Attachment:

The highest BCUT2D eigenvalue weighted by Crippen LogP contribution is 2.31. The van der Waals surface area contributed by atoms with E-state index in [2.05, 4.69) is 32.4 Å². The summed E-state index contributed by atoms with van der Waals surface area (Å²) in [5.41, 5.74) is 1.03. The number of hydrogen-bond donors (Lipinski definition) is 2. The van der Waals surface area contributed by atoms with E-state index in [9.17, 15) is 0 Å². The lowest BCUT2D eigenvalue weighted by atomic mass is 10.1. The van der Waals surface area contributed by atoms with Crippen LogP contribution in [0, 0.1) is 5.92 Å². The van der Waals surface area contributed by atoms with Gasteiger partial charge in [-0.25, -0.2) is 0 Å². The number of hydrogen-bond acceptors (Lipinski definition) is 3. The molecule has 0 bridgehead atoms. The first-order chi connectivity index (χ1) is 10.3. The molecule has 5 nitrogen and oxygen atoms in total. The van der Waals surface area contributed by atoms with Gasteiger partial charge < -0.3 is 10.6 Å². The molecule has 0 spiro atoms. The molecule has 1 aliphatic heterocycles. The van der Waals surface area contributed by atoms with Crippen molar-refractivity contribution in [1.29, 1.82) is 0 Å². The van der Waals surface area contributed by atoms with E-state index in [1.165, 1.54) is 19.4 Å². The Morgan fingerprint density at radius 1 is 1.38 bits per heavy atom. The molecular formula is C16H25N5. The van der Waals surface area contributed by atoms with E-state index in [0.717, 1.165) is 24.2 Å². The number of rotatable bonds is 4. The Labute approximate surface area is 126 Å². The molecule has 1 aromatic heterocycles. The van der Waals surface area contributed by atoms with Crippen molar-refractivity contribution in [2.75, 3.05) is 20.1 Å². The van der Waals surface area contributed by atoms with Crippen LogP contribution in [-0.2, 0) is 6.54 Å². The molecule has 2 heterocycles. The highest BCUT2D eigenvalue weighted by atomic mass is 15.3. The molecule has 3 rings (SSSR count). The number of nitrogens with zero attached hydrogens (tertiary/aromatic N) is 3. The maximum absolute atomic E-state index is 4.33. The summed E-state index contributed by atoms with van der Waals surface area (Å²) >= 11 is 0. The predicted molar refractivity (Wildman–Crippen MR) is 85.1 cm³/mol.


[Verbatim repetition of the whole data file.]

The highest BCUT2D eigenvalue weighted by Crippen LogP contribution is 2.31. The van der Waals surface area contributed by atoms with E-state index in [2.05, 4.69) is 32.4 Å². The summed E-state index contributed by atoms with van der Waals surface area (Å²) in [5.41, 5.74) is 1.03. The number of hydrogen-bond donors (Lipinski definition) is 2. The van der Waals surface area contributed by atoms with E-state index in [9.17, 15) is 0 Å². The lowest BCUT2D eigenvalue weighted by atomic mass is 10.1. The van der Waals surface area contributed by atoms with Crippen LogP contribution in [0, 0.1) is 5.92 Å². The van der Waals surface area contributed by atoms with Gasteiger partial charge in [-0.25, -0.2) is 0 Å². The number of hydrogen-bond acceptors (Lipinski definition) is 3. The molecule has 0 bridgehead atoms. The first-order chi connectivity index (χ1) is 10.3. The molecule has 5 nitrogen and oxygen atoms in total. The van der Waals surface area contributed by atoms with Gasteiger partial charge < -0.3 is 10.6 Å². The molecule has 0 spiro atoms. The molecule has 1 aliphatic heterocycles. The van der Waals surface area contributed by atoms with Crippen molar-refractivity contribution in [1.29, 1.82) is 0 Å². The van der Waals surface area contributed by atoms with E-state index in [1.165, 1.54) is 19.4 Å². The Morgan fingerprint density at radius 1 is 1.38 bits per heavy atom. The molecular formula is C16H25N5. The van der Waals surface area contributed by atoms with E-state index in [0.717, 1.165) is 24.2 Å². The number of rotatable bonds is 4. The Labute approximate surface area is 126 Å². The molecule has 1 aromatic heterocycles. The van der Waals surface area contributed by atoms with Crippen molar-refractivity contribution in [2.75, 3.05) is 20.1 Å². The van der Waals surface area contributed by atoms with Crippen LogP contribution in [-0.2, 0) is 6.54 Å². The molecule has 2 heterocycles. The highest BCUT2D eigenvalue weighted by atomic mass is 15.3. The molecule has 3 rings (SSSR count). The number of nitrogens with zero attached hydrogens (tertiary/aromatic N) is 3. The maximum absolute atomic E-state index is 4.33. The summed E-state index contributed by atoms with van der Waals surface area (Å²) >= 11 is 0. The predicted molar refractivity (Wildman–Crippen MR) is 85.1 cm³/mol.